shot selections from mid court

 

You're standing in MID COURT close to the RIGHT SIDE wall

Both of your opponents are very close to front wall, both standing inside solid service lines in front of you

Don't try kill shots if they are not working; from this position opponents can easily re-kill any kill shot attempts that don't perfectly roll out.

Because you are now closer to the front wall, you have some new billiard-like geometric directions in which to send the ball

  • New shot! Hit a hard Z jam/pass that threads through the two opponents. Its a 4 foot high Z drive that passes the opponent on your side on his right side on the way to the front wall, contacts the front wall first, left side wall in front of the left side opponent (ball passes past him on his right), threads in between the two opponents behind the right side opponent on his left side, and dies before hitting the back wall. This great shot has many things going for it. First, it doesn't have to be a set up, so you can cut off lob serves early. Second, because you're on the right, the two front court opponents are kind of squeezed together to stay out of your way, so when the ball passes through them they either can't swing at it for fear of hitting their own partner, or they can't decide who is to hit it. It comes at them at an awkward angle with great speed, which makes it harder to handle. Remember, they both have to be up very far for this to work. Both opponents are always up front during their serve though, so this is a common serve return. Effectiveness of this shot: A
  • New shot! Around the world hard drive jam/pass. The hard Z described above, only works if the opponent in front of you moves over a couple of feet to the left (most do) to allow your shot to take that Z angle. But he doesn't legally owe you that much room; he only owes you the cross court pass (whose angle has ball end up at the back wall corner opposite from you). What to do? Hit an around the world drive. The ball hits the right side wall very hard, passing opponent on right side (closest to you) on his right, then ball hits front wall, left wall at an angle before and away from the opponent on the left (ball passes to his right), threads through both players, and around back of the opponent on the right (ball passes to his left), then dies at the back wall. What has happened was that by moving further to the right (blocking your Z shot), the opponent on the right has opened a bigger hole down the middle between him and his partner. Also, this shot is safer for your opponents. You can be receiving a chaotic hard drive serve, but your return will hit the right side wall first, so there's no danger in hitting your opponent; you can hit the ball as hard as as you want. If it's short-hoppable by your opponent or dies in center court, you must hit it deeper; do this by hitting the ball either higher, closer to front wall or harder. It must end up dying on the back, hitting the back wall one foot higher than the floor. If only your cross court opponent is up front too far, that is, too close to the front wall, hit the side wall on your side very far up front, very close to the front wall, and the ball will jam him. If only the opponent on your side of the court is up too far up, then hit the side wall on your side closer to where you are standing at an angle so that the ball will jam him. Raise or lower the height of the ball to adjust for maximum effectiveness. The safest angle, is that where the ball hits the right side wall very close to the front wall.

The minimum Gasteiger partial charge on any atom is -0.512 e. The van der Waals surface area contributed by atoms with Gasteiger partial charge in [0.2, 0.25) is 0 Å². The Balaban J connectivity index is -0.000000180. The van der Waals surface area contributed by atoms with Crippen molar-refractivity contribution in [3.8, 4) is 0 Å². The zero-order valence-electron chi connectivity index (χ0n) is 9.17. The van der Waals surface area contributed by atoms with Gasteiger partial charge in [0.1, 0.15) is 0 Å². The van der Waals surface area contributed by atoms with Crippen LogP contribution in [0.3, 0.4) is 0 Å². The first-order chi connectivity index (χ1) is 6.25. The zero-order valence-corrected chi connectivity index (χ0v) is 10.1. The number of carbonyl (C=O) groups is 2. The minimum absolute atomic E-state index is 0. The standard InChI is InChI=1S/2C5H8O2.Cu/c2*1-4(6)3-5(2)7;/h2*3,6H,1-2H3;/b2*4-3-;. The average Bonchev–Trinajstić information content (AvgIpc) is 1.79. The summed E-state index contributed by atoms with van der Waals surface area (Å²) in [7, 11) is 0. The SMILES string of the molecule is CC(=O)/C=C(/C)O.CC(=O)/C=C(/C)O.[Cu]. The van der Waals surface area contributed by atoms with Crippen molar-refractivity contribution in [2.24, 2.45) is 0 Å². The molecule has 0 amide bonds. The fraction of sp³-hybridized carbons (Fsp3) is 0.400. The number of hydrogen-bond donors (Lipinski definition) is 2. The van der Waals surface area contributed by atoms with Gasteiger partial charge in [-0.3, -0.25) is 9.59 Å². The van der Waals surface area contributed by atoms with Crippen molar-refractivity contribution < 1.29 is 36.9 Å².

• Effective shot: jam them with a floater to the chest . A jam does not require that the ball you're hitting be a set up shot. You can hit it regardless of where its at. Effectiveness of this shot: A
  • Hit a pass/jam drive against left side wall to jam the opponent who gets trapped against the wall. This can be an overhead drive which hits side wall at a spot a couple of feet before where opponent is, or you can shoot at the same place but lower, at opponent's feet. Effectiveness of this shot: A
  • Drive down the center of the court, in between them